Costume Beach Volleyball Tournament To Continue As Part Of Surfest
The city council unanimously approved moving the dates to Friday and Saturday, Aug. 4-5. It had previously been scheduled for Thursday and Friday the 3rd and 4th.
“I had always assumed that we were not trying to kill the tournament,” Mayor pro term Amy Horworth said.
In its heyday, the 6-man – a costumed beach volleyball tournament in which players of all skill levels dressed up in themes for teams – was held on a Saturday and Sunday. Saturday was the big day when all the teams competed and a few thousand South Bay mostly singles showed up to soak up the scene. As well as whatever they put into their squirt bottles.
Sunday was for the teams that advanced to the final rounds and were comprised of some of the top volleyball players in the world (plus, a few Los Angeles Lakers like current coach Luke Walton). They produced some of the most incredible 6-person volleyball you could see outside of the Olympics in the Los Angeles seaside city in which the sport was born.
So don’t get too excited, for the Saturday of 2017 won’t be back to its somewhat recent past. And Police Chief Eve Irvine said there would again be a huge presence from the department.
The 6-man’s heyday, which ran basically from the mid-90s to 2010, was the South Bay’s biggest annual party for South Bay singles. In addition to the teams, which set up tents that ran from the pier to 8th Street, it attracted some 20,000 people who were there to meet, mingle and take full advantage of the liberal enforcement of the “no alcohol on the beach” law.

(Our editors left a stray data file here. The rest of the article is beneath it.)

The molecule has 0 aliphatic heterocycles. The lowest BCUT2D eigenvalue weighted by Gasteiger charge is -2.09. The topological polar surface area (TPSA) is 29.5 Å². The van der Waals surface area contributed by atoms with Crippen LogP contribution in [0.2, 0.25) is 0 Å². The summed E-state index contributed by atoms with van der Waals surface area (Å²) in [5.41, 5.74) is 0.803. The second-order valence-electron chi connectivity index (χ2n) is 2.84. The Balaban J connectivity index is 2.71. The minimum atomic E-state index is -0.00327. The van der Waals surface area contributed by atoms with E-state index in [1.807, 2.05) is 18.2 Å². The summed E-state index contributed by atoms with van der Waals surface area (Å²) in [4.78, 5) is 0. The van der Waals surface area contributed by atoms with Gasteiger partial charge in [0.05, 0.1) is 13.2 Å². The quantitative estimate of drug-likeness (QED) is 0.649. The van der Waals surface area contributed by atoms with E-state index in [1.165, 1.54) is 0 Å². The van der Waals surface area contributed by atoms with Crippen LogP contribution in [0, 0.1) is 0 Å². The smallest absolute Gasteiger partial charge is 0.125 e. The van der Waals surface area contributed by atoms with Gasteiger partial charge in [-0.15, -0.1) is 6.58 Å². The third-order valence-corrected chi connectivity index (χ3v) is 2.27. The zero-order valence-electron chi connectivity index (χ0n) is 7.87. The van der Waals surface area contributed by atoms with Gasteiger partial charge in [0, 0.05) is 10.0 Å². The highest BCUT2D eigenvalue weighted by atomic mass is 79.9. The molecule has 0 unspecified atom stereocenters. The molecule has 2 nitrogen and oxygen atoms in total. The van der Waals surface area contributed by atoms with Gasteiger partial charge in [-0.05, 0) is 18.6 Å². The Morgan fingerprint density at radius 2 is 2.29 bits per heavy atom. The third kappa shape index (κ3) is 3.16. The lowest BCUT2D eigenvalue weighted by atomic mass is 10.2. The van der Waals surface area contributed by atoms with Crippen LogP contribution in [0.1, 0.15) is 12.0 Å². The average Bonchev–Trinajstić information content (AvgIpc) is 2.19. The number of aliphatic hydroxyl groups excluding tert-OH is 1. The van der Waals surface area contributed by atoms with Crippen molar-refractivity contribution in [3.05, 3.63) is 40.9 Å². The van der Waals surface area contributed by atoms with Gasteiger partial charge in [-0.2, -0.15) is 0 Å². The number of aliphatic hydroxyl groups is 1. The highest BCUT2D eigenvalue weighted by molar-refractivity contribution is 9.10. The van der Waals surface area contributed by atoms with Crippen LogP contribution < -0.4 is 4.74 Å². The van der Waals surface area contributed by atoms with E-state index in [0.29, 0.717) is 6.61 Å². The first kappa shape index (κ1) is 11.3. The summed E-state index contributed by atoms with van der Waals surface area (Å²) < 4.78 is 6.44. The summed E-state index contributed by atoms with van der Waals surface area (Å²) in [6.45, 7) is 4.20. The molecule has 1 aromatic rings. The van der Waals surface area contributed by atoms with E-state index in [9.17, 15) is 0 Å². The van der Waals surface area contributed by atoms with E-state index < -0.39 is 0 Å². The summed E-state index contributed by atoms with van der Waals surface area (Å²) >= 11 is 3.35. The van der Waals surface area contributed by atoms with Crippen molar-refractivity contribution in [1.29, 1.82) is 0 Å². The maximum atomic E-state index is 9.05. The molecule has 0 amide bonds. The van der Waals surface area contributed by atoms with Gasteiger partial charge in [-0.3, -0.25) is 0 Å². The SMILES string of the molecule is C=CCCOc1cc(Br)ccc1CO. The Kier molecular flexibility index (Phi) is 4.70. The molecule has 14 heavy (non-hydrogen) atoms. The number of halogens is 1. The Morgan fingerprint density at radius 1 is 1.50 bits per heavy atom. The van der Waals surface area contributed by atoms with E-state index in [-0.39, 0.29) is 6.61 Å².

Then, the police chief at the time led a crusade to if not shut it down then to at least spike it deep into the sand. Crowd estimates grew like Pinocchio’s nose – 30,000, then 40,000, 50,000 and finally to a whopping and almost laughable 70,000 – and eventually the tournament was moved to Tuesday and Wednesday, the Wednesday and Thursday and then this year initially to Thursday and Friday.
With barricades, a “command center,” security checking purses and backpacks and enough of a police presence that it looked like a president was about to arrive, the enforcers soon outnumbered the fans and eventually the teams.
In fact, so many teams pulled out that the tournament was in danger of going away, which would have ended a 50-plus year tradition started by Saikley, who wanted to add a bit of Manhattan Beach touch to the international lifeguard competition known as Surfest. That caused the city to act before it was but a distant Manhattan Beach memory.
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